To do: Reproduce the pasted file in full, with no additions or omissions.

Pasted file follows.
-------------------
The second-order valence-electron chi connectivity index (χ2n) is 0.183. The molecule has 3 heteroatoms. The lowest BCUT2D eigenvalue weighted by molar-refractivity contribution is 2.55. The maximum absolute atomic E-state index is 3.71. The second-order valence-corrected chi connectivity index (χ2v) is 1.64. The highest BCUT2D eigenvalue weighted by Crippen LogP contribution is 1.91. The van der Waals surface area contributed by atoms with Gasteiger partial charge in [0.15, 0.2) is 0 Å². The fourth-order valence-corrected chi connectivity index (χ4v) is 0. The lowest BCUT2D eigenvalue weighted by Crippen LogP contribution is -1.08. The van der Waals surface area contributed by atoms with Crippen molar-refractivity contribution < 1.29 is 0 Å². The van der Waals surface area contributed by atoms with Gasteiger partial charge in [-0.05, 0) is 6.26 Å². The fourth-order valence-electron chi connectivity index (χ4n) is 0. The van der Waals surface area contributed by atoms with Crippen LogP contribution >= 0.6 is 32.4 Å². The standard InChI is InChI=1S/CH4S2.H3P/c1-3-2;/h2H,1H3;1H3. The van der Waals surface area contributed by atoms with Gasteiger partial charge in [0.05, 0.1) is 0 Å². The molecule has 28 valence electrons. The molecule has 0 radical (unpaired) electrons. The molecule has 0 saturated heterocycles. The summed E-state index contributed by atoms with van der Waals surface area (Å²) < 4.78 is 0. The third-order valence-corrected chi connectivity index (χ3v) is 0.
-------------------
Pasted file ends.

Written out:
The second-order valence-electron chi connectivity index (χ2n) is 0.183. The molecule has 3 heteroatoms. The lowest BCUT2D eigenvalue weighted by molar-refractivity contribution is 2.55. The maximum absolute atomic E-state index is 3.71. The second-order valence-corrected chi connectivity index (χ2v) is 1.64. The highest BCUT2D eigenvalue weighted by Crippen LogP contribution is 1.91. The van der Waals surface area contributed by atoms with Gasteiger partial charge in [0.15, 0.2) is 0 Å². The fourth-order valence-corrected chi connectivity index (χ4v) is 0. The lowest BCUT2D eigenvalue weighted by Crippen LogP contribution is -1.08. The van der Waals surface area contributed by atoms with Crippen molar-refractivity contribution < 1.29 is 0 Å². The van der Waals surface area contributed by atoms with Gasteiger partial charge in [-0.05, 0) is 6.26 Å². The fourth-order valence-electron chi connectivity index (χ4n) is 0. The van der Waals surface area contributed by atoms with Crippen LogP contribution >= 0.6 is 32.4 Å². The standard InChI is InChI=1S/CH4S2.H3P/c1-3-2;/h2H,1H3;1H3. The van der Waals surface area contributed by atoms with Gasteiger partial charge in [0.05, 0.1) is 0 Å². The molecule has 28 valence electrons. The molecule has 0 radical (unpaired) electrons. The molecule has 0 saturated heterocycles. The summed E-state index contributed by atoms with van der Waals surface area (Å²) < 4.78 is 0. The third-order valence-corrected chi connectivity index (χ3v) is 0.